CORONAVIRUS

Cottage Grove Place recovers following coronavirus outbreak

Two of five outbreaks in Linn County now resolved

Cottage Grove Place staff members, from left, Assistant Director of Nursing Pam Bradley, Director of Nursing Amber Taft,
Cottage Grove Place staff members, from left, Assistant Director of Nursing Pam Bradley, Director of Nursing Amber Taft, Executive Director Mark Bailey and intern in administration Emily Berkland are photographed outside of Commons East, which houses the Health Center, in Cedar Rapids on Friday, May 29, 2020. (Liz Martin/The Gazette)

CEDAR RAPIDS — A second long-term care facility in Linn County has recovered from an outbreak of the coronavirus.

Cottage Grove Place, a senior living center in southeast Cedar Rapids, has not seen any new cases of the novel coronavirus for 28 days, or two consecutive incubation periods, officials with Linn County Public Health announced Monday.

“We are pleased to announce that Cottage Grove Place is coronavirus-free and greatly appreciate all the hard work our staff has done to make the residents and staff safe,” Executive Director Mark Bailey said.

The facility, which reported the outbreak in mid-April, had six positive cases among residents and staff. Four people recovered, and two residents died after testing positive.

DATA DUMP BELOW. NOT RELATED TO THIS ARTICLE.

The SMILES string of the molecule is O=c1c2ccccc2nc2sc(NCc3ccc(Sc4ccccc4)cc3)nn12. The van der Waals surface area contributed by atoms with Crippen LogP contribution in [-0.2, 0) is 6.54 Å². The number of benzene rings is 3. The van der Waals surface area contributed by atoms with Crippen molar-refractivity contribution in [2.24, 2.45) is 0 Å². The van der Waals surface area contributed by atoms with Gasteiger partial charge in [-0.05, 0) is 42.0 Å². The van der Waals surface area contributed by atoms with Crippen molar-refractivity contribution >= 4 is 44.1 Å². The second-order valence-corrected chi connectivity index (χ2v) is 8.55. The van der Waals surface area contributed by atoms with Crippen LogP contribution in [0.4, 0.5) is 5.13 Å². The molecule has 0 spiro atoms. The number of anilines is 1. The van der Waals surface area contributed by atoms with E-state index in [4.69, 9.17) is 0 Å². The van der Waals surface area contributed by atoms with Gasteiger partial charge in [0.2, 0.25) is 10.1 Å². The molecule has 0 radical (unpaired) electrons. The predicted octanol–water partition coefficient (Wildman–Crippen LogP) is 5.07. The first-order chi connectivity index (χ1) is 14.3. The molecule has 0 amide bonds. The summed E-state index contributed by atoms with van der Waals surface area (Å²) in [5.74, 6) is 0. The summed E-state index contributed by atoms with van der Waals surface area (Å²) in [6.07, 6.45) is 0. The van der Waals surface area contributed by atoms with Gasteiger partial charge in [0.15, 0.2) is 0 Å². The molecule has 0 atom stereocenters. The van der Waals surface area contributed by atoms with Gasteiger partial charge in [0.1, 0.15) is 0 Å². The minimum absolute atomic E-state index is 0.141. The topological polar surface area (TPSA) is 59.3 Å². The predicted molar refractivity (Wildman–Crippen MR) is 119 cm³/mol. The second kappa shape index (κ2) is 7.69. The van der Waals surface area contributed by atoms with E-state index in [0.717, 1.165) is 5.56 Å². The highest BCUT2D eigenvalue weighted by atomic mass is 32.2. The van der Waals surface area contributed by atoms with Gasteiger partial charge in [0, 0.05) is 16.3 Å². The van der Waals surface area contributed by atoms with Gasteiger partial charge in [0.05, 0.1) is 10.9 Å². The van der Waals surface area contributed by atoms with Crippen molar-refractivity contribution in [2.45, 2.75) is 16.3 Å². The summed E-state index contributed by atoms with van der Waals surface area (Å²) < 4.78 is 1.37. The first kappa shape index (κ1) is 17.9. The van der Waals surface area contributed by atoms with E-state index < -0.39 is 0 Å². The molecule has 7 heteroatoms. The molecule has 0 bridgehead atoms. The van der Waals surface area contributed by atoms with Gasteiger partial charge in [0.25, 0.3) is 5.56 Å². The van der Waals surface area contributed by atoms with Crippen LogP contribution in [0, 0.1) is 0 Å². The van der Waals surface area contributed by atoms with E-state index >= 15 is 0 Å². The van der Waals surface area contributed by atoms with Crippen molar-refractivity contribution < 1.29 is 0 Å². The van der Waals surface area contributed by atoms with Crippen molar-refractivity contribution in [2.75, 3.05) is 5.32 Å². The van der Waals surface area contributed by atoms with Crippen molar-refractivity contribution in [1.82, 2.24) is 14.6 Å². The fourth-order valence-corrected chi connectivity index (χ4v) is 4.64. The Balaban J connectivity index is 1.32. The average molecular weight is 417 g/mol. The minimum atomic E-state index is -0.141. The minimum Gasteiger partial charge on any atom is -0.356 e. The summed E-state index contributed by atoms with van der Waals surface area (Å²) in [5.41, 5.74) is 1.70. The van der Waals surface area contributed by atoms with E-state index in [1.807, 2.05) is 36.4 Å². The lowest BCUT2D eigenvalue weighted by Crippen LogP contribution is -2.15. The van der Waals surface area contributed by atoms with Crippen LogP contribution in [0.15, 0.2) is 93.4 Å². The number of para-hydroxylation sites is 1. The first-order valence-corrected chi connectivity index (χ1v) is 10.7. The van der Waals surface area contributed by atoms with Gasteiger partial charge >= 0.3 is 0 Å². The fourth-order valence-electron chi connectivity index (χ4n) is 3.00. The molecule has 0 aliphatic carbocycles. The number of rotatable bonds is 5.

Linn County Public Health “worked diligently” with the long-term care facility to stop the spread, according to a news release.

In an interview with The Gazette, Bailey said officials “took aggressive steps to get ahead” of the coronavirus outbreak within the facility. They created an isolation wing within the skilled nursing ward, where any patients experiencing out-of-the-ordinary symptoms were placed for 14 days.

Officials also implemented twice-daily screening of residents and staff.

Heritage Specialty Care, another long-term care facility, recovered from the outbreak in late May.

ARTICLE CONTINUES BELOW ADVERTISEMENT

Older adults and those with underlying health conditions are at risk for severe complications due to an infection, and public health officials have found the novel coronavirus spreads easily in settings where people live close together.

Because of this, county public health officials encourage residents to continue good habits such as washing hands often and wearing a face mask.

“Residents of long-term care facilities are at increased risk of severe illness or death from COVID-19,” said Linn County Public Health Director Pramod Dwivedi. “We remind all of our community members to do their part to prevent the spread of COVID-19 within the community and to high-risk individuals such as those living in long-term care facilities.”

Comments: (319) 398-8469; michaela.ramm@thegazette.com

Support our coverage

Our most important Coronavirus coverage is free to the public.

If you believe local news is essential, especially during this crisis, please donate. Your contribution will support news resources to cover the impact of the pandemic on our local communities.

All donations are tax-deductible.

Support our coverage

Our most important Coronavirus coverage is free to the public.

If you believe local news is essential, especially during this crisis, please donate. Your contribution will support news resources to cover the impact of the pandemic on our local communities.

All donations are tax-deductible.